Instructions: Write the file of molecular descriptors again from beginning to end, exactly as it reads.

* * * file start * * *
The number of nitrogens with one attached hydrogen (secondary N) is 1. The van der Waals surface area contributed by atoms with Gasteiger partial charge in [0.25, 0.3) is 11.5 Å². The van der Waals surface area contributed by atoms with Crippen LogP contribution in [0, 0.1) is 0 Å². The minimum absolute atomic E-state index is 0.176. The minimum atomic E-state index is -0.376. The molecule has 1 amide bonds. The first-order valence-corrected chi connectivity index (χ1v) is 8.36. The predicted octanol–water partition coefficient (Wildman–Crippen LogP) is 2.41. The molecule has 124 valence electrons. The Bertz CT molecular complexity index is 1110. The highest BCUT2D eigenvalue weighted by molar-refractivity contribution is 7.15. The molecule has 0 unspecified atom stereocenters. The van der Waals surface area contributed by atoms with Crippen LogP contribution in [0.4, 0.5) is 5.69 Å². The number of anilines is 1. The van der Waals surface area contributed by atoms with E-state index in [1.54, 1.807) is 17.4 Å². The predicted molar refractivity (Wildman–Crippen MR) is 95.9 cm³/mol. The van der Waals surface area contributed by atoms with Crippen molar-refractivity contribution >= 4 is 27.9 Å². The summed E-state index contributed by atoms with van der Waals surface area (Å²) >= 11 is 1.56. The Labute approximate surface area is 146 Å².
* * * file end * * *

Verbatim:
The number of nitrogens with one attached hydrogen (secondary N) is 1. The van der Waals surface area contributed by atoms with Gasteiger partial charge in [0.25, 0.3) is 11.5 Å². The van der Waals surface area contributed by atoms with Crippen LogP contribution in [0, 0.1) is 0 Å². The minimum absolute atomic E-state index is 0.176. The minimum atomic E-state index is -0.376. The molecule has 1 amide bonds. The first-order valence-corrected chi connectivity index (χ1v) is 8.36. The predicted octanol–water partition coefficient (Wildman–Crippen LogP) is 2.41. The molecule has 124 valence electrons. The Bertz CT molecular complexity index is 1110. The highest BCUT2D eigenvalue weighted by molar-refractivity contribution is 7.15. The molecule has 0 unspecified atom stereocenters. The van der Waals surface area contributed by atoms with Crippen LogP contribution in [0.4, 0.5) is 5.69 Å². The number of anilines is 1. The van der Waals surface area contributed by atoms with E-state index in [1.54, 1.807) is 17.4 Å². The predicted molar refractivity (Wildman–Crippen MR) is 95.9 cm³/mol. The van der Waals surface area contributed by atoms with Crippen molar-refractivity contribution >= 4 is 27.9 Å². The summed E-state index contributed by atoms with van der Waals surface area (Å²) >= 11 is 1.56. The Labute approximate surface area is 146 Å².